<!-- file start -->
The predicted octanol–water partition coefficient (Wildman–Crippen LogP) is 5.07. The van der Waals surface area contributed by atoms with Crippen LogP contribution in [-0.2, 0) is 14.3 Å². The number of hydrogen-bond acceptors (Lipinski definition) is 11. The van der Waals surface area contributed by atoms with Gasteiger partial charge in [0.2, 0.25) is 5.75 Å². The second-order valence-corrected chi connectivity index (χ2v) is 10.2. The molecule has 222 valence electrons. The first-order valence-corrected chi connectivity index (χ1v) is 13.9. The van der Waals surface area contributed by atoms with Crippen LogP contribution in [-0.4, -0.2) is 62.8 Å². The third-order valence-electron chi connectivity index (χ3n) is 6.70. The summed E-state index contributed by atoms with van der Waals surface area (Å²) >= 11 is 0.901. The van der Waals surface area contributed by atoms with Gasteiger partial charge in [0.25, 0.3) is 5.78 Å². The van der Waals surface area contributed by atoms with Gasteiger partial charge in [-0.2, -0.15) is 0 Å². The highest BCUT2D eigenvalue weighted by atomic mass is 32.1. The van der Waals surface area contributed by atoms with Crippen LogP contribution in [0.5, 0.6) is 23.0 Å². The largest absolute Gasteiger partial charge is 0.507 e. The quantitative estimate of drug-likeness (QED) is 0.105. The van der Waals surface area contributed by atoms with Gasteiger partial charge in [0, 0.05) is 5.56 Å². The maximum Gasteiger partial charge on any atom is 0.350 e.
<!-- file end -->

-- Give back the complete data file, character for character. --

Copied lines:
The predicted octanol–water partition coefficient (Wildman–Crippen LogP) is 5.07. The van der Waals surface area contributed by atoms with Crippen LogP contribution in [-0.2, 0) is 14.3 Å². The number of hydrogen-bond acceptors (Lipinski definition) is 11. The van der Waals surface area contributed by atoms with Gasteiger partial charge in [0.2, 0.25) is 5.75 Å². The second-order valence-corrected chi connectivity index (χ2v) is 10.2. The molecule has 222 valence electrons. The first-order valence-corrected chi connectivity index (χ1v) is 13.9. The van der Waals surface area contributed by atoms with Crippen LogP contribution in [-0.4, -0.2) is 62.8 Å². The third-order valence-electron chi connectivity index (χ3n) is 6.70. The summed E-state index contributed by atoms with van der Waals surface area (Å²) >= 11 is 0.901. The van der Waals surface area contributed by atoms with Gasteiger partial charge in [0.25, 0.3) is 5.78 Å². The van der Waals surface area contributed by atoms with Gasteiger partial charge in [-0.2, -0.15) is 0 Å². The highest BCUT2D eigenvalue weighted by atomic mass is 32.1. The van der Waals surface area contributed by atoms with Crippen LogP contribution in [0.5, 0.6) is 23.0 Å². The largest absolute Gasteiger partial charge is 0.507 e. The quantitative estimate of drug-likeness (QED) is 0.105. The van der Waals surface area contributed by atoms with Gasteiger partial charge in [0, 0.05) is 5.56 Å². The maximum Gasteiger partial charge on any atom is 0.350 e.